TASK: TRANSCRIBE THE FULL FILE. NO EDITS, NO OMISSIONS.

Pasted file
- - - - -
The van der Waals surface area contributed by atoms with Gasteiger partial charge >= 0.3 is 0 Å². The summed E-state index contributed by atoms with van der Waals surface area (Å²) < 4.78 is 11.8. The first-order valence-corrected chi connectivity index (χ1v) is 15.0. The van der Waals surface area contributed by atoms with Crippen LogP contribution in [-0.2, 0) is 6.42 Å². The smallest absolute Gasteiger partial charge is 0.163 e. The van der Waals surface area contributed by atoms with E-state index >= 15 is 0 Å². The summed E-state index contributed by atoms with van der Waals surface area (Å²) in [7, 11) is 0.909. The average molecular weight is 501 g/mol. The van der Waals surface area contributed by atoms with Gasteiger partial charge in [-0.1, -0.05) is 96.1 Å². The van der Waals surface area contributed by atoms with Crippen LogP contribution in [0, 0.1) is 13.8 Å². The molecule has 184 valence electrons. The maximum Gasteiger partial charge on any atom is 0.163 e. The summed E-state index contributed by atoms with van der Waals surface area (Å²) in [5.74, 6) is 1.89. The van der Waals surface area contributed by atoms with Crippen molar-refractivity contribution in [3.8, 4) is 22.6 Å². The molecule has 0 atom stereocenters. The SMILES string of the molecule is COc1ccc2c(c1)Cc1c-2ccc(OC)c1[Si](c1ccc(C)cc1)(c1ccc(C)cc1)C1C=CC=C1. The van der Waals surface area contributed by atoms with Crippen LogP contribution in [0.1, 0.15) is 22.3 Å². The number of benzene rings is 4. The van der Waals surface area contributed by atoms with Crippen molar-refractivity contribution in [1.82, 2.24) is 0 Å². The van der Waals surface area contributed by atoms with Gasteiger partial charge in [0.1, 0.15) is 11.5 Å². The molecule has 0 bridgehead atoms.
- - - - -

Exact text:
The van der Waals surface area contributed by atoms with Gasteiger partial charge >= 0.3 is 0 Å². The summed E-state index contributed by atoms with van der Waals surface area (Å²) < 4.78 is 11.8. The first-order valence-corrected chi connectivity index (χ1v) is 15.0. The van der Waals surface area contributed by atoms with Crippen LogP contribution in [-0.2, 0) is 6.42 Å². The smallest absolute Gasteiger partial charge is 0.163 e. The van der Waals surface area contributed by atoms with E-state index >= 15 is 0 Å². The summed E-state index contributed by atoms with van der Waals surface area (Å²) in [7, 11) is 0.909. The average molecular weight is 501 g/mol. The van der Waals surface area contributed by atoms with Gasteiger partial charge in [-0.1, -0.05) is 96.1 Å². The van der Waals surface area contributed by atoms with Crippen LogP contribution in [0, 0.1) is 13.8 Å². The molecule has 184 valence electrons. The maximum Gasteiger partial charge on any atom is 0.163 e. The summed E-state index contributed by atoms with van der Waals surface area (Å²) in [5.74, 6) is 1.89. The van der Waals surface area contributed by atoms with Crippen molar-refractivity contribution in [3.8, 4) is 22.6 Å². The molecule has 0 atom stereocenters. The SMILES string of the molecule is COc1ccc2c(c1)Cc1c-2ccc(OC)c1[Si](c1ccc(C)cc1)(c1ccc(C)cc1)C1C=CC=C1. The van der Waals surface area contributed by atoms with Crippen LogP contribution in [0.1, 0.15) is 22.3 Å². The number of benzene rings is 4. The van der Waals surface area contributed by atoms with Crippen molar-refractivity contribution in [1.82, 2.24) is 0 Å². The van der Waals surface area contributed by atoms with Gasteiger partial charge in [0.1, 0.15) is 11.5 Å². The molecule has 0 bridgehead atoms.